Telepath Wants to Be the Kinder, Gentler Twitter. Will It Succeed?

A new social network aims to be a safer place for marginalized communities

Image source: Telepath

When is the last time you truly had a fun and delightful experience on a social network? I asked myself that same question after being invited to join Telepath, a new social network focused on conversation and providing spaces where people can find community with folks who share their interests. Telepath is trying to bring the fun from the early internet back to social networks as well as prevent the hate and abuse that run rampant on platforms like Twitter and Reddit. Founded by two former Quora employees, Richard Henry and Marc Bodnick, Telepath opened sign-ups for its private beta in late September for iOS only.

To be honest, I had low expectations when I was initially invited to check it out. New social apps have come and gone; I remember years ago when the Peach app launched and seemed exciting at first but quickly petered out. What surprised me when I made my Telepath account was the quality of the conversations being had. Conversations happen in what they call “Networks,” which look like hashtags but are actually communities where you can share and discuss based on a particular topic. Some of the first ones I joined were #iOS, #PelotonUsers, #Books, and #ScienceFiction. There’s no character limit on posts or comments, so you can engage in conversation naturally without feeling restricted. When you make a post in a network, there is a “Rules” button that explicitly states that you should be kind and not attack people based on identity, that there’s no harassment or fake news, and more. For a new app, they’re taking a serious stance on moderation I have not seen before. Co-founder Bodnick even tweeted this:

My ambition is for Telepath to build a community (1) which is great for women, people of color, and LGBTQ+ writers, (2) where disinformation doesn’t proliferate, and (3) where the overall tone is very kind.

Seeing that made me enthusiastic to continue to try the platform. The bar is sadly low when it comes to moderation, as we’ve seen with popular new apps like Clubhouse — it’s usually a forgotten “feature” instead of being considered a necessity. Telepath is ensuring safety features are at the forefront: The “Mute” and “Block” buttons are right next to the “Follow” button on someone’s profile instead of being hidden behind a menu like on Twitter.

The bar is sadly low when it comes to moderation, as we’ve seen with popular new apps like Clubhouse.

Telepath has also implemented post expirations, meaning that all posts expire after 30 days, but you can view your expired posts in an archive. For every post, you can see how many hours or days ago it was posted as well as a progress circle that lets you know how close it is to expiring. Post expiration is a great privacy feature, but I can see how it can make it hard to build a community with folks because there could be a lot of redundancy or newcomers who don’t have context on what was posted previously. I was a bit nervous about this when I made my first post in #ScienceFiction, but everyone was very kind, which is on brand with Telepath’s goal.

There was some controversy and conversation on Twitter and in the #Telepath network in Telepath (very meta) regarding Telepath’s real-name requirement. In the app’s Rules page, it states, “Use your full and real name. No fake names or pretending to be someone you’re not. We think real names are an important part of an authentic and kind community. We will make an expectation if you are better known by a name other than your legal name e.g. for transgender people who choose to go by a different name.” Folks who do not have access to the platform would not be able to see this, so there were many valid concerns on Twitter about the real-name policy being exclusionary to the trans community. Another concern was from women who may want to go under a different name to avoid stalking or abuse. I hope Telepath will use the feedback positively. Its head of community and safety, Tatianna Estévez, wrote an inspiring thread about Telepath’s goals and plans for making it a space women love and feel comfortable in. Unlike a platform like Reddit, which seems full of anonymous trolls, they want to create space for people to build real connections with one another via conversation. Brands and companies aren’t allowed to make accounts; you have to be a person with a phone-carrier number, which aims to prevent bots from joining.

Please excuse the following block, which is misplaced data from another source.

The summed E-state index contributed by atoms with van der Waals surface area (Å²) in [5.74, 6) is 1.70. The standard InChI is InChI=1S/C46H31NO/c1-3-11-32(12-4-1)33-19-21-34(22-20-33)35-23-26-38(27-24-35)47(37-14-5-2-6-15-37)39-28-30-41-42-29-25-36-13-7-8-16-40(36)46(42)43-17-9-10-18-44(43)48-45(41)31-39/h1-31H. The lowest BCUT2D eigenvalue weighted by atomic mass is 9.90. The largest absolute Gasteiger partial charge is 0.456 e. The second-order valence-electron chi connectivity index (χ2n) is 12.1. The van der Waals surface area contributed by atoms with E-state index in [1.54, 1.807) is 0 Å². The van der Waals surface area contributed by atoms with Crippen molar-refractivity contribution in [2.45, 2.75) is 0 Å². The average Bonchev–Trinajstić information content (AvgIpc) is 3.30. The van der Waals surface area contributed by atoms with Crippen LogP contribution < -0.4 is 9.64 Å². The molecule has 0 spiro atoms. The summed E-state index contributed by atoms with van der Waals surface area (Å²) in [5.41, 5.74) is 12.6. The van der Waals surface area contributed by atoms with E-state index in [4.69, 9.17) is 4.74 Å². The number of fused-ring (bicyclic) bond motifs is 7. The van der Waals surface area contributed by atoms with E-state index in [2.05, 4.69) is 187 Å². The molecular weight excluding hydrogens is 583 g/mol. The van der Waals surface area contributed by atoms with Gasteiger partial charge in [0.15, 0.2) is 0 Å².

Brands and companies aren’t allowed to make accounts; you have to be a person with a phone-carrier number, which aims to prevent bots from joining.

As an app developer myself, I couldn’t help but notice that the app is very well-made. The UX is smooth and delightful, from the profile photo animation with a sticky header to the clear color annotation on comments from users you follow. The infinite continuous threads make following a conversation much easier than if you were trying to read through a Twitter thread and all its replies. There are some bugs here and there of course, but there’s even a network to discuss them: #TelepathBugReport.

As it’s still in private beta, the user base is in the low thousands, but there aren’t only engineers and VCs on the platform (although there are a lot of those). I have come across authors, doctors, professors, athletes, and more. There are hundreds of networks already, and if a network doesn’t exist, anyone on the platform can create their own. Although the future of Telepath is unknown, I am looking forward to seeing where it goes and continuing to start and participate in some great conversations.

iOS Engineer at Calm

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